No need for them to worry too much about about the £571m pensions black hole left in BHS, which will, in all probability, be largely filled by the Government’s Pensions Protection Scheme.
Nice work if you can get it. Green is said to be worth 3.5billion
If I’d realised the investment would return £25m within a year, I could have offered Sir Philip £2 for it.
All of which serves as a timely reminder of what Corporations might hope to gain if the TTIP deal is concluded in the EU, which was largely the reason Obama was in Europe this week. Little surprise that he should want the UK to remain in the EU.
RT reporter Jonathan Pie’s view of TTIP, January 2016
And from the Independent yesterday;
Mr Obama’s trip to Europe has been seen as an effort to drum up support for TTIP before the end of his time in the White House.
He has been pushing for its completion since parties were scheduled to sign in 2014, promising the treaty would remove “regulatory and bureaucratic irritants and blockages to trade”.
The Transatlantic Trade and Investment Partnership will have “few or no benefits to the UK”, according to the only official assessment of the deal commissioned by the UK Government.
The warning was disclosed in response to a Freedom of Information request by anti-TTIP campaigners Global Justice Now.
‘…the deal could give corporations the power to sue governments when they pass regulation that could hit firms’ profits through an international court called the Investor-State Dispute Settlement (ISDS).’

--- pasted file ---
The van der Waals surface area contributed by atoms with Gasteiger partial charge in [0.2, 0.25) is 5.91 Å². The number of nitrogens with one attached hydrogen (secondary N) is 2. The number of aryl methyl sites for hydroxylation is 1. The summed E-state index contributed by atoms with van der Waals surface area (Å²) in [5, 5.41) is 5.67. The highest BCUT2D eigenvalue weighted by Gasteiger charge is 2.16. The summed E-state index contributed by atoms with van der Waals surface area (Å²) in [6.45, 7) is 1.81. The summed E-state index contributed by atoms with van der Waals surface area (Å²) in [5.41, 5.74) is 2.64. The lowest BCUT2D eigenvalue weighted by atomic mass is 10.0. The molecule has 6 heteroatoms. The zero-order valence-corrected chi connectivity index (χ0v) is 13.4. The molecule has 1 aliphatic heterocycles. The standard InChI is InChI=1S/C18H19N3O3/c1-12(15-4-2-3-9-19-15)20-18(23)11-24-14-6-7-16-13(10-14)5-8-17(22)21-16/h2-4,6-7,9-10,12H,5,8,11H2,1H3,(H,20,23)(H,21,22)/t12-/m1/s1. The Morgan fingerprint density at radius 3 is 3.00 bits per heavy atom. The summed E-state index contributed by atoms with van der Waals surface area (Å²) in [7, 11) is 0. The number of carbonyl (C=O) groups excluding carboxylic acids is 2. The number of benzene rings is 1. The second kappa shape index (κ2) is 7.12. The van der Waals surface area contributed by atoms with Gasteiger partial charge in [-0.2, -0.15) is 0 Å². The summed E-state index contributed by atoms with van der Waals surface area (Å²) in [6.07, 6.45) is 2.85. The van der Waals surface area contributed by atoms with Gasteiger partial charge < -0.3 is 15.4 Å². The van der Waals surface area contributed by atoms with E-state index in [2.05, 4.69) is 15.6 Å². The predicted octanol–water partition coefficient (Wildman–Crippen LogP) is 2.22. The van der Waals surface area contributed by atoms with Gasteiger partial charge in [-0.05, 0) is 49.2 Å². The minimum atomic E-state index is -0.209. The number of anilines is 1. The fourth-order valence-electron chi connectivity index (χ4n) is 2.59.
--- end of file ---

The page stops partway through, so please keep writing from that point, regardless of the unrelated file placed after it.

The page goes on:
‘United Nations figures show US companies have made billions of dollars by suing other governments nearly 130 times in the past 15 years under similar free-trade agreements.
Details of the cases are often secret, but notorious precedents include tobacco giant Philip Morris suing Australia and Uruguay for putting health warnings on cigarette packets.’
“Ultimately, we conclude that an EU-US investment treaty that does contain ISDS is likely to have few or no benefits to the UK, while having meaningful economic and political costs,” the report said.
What is TTIP? And six reasons why the answer should scare you
Lee Williams, Independent October 2015
1 The NHS
Public services, especially the NHS, are in the firing line. One of the main aims of TTIP is to open up Europe’s public health, education and water services to US companies. This could essentially mean the privatisation of the NHS.
2 Food and environmental safety
TTIP’s ‘regulatory convergence’ agenda will seek to bring EU standards on food safety and the environment closer to those of the US. But US regulations are much less strict, with 70 per cent of all processed foods sold in US supermarkets now containing genetically modified ingredients. By contrast, the EU allows virtually no GM foods.
3 Banking regulations
TTIP cuts both ways. The UK, under the influence of the all-powerful City of London, is thought to be seeking a loosening of US banking regulations, effectively handing all those powers back to the bankers.
The ACTA (the Anti-Counterfeiting Trade Agreement) was thrown out by a massive majority in the European Parliament in 2012 after a huge public backlash against what was rightly seen as an attack on individual privacy where internet service providers would be required to monitor people’s online activity. It’s feared that TTIP could be bringing back ACTA’s central elements, proving that if the democratic approach doesn’t work, there’s always the back door.
The EU has admitted that TTIP will probably cause unemployment as jobs switch to the US, where labour standards and trade union rights are lower. It has even advised EU members to draw on European support funds to compensate for the expected unemployment.